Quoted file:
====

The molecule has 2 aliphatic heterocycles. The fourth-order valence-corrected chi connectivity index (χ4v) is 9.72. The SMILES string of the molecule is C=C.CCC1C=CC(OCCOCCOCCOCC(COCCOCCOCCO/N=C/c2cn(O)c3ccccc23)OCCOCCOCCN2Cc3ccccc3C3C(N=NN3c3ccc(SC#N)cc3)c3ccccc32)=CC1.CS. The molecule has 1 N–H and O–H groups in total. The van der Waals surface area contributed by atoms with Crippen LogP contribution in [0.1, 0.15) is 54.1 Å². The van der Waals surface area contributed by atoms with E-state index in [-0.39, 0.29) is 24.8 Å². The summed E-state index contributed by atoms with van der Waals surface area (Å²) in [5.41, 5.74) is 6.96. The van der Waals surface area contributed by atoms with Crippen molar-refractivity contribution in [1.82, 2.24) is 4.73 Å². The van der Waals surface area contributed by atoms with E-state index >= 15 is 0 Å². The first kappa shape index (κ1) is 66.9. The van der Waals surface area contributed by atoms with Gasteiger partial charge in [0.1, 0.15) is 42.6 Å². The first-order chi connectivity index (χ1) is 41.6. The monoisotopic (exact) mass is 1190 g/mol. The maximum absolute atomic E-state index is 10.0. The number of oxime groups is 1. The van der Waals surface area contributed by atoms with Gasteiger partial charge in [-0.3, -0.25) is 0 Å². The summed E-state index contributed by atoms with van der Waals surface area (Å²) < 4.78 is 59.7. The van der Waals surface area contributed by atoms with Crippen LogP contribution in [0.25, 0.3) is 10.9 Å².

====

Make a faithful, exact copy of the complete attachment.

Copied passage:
The molecule has 2 aliphatic heterocycles. The fourth-order valence-corrected chi connectivity index (χ4v) is 9.72. The SMILES string of the molecule is C=C.CCC1C=CC(OCCOCCOCCOCC(COCCOCCOCCO/N=C/c2cn(O)c3ccccc23)OCCOCCOCCN2Cc3ccccc3C3C(N=NN3c3ccc(SC#N)cc3)c3ccccc32)=CC1.CS. The molecule has 1 N–H and O–H groups in total. The van der Waals surface area contributed by atoms with Crippen LogP contribution in [0.1, 0.15) is 54.1 Å². The van der Waals surface area contributed by atoms with E-state index in [-0.39, 0.29) is 24.8 Å². The summed E-state index contributed by atoms with van der Waals surface area (Å²) in [5.41, 5.74) is 6.96. The van der Waals surface area contributed by atoms with Crippen molar-refractivity contribution in [1.82, 2.24) is 4.73 Å². The van der Waals surface area contributed by atoms with E-state index >= 15 is 0 Å². The first kappa shape index (κ1) is 66.9. The van der Waals surface area contributed by atoms with Gasteiger partial charge in [0.1, 0.15) is 42.6 Å². The first-order chi connectivity index (χ1) is 41.6. The monoisotopic (exact) mass is 1190 g/mol. The maximum absolute atomic E-state index is 10.0. The number of oxime groups is 1. The van der Waals surface area contributed by atoms with Gasteiger partial charge in [-0.3, -0.25) is 0 Å². The summed E-state index contributed by atoms with van der Waals surface area (Å²) < 4.78 is 59.7. The van der Waals surface area contributed by atoms with Crippen LogP contribution in [0.25, 0.3) is 10.9 Å².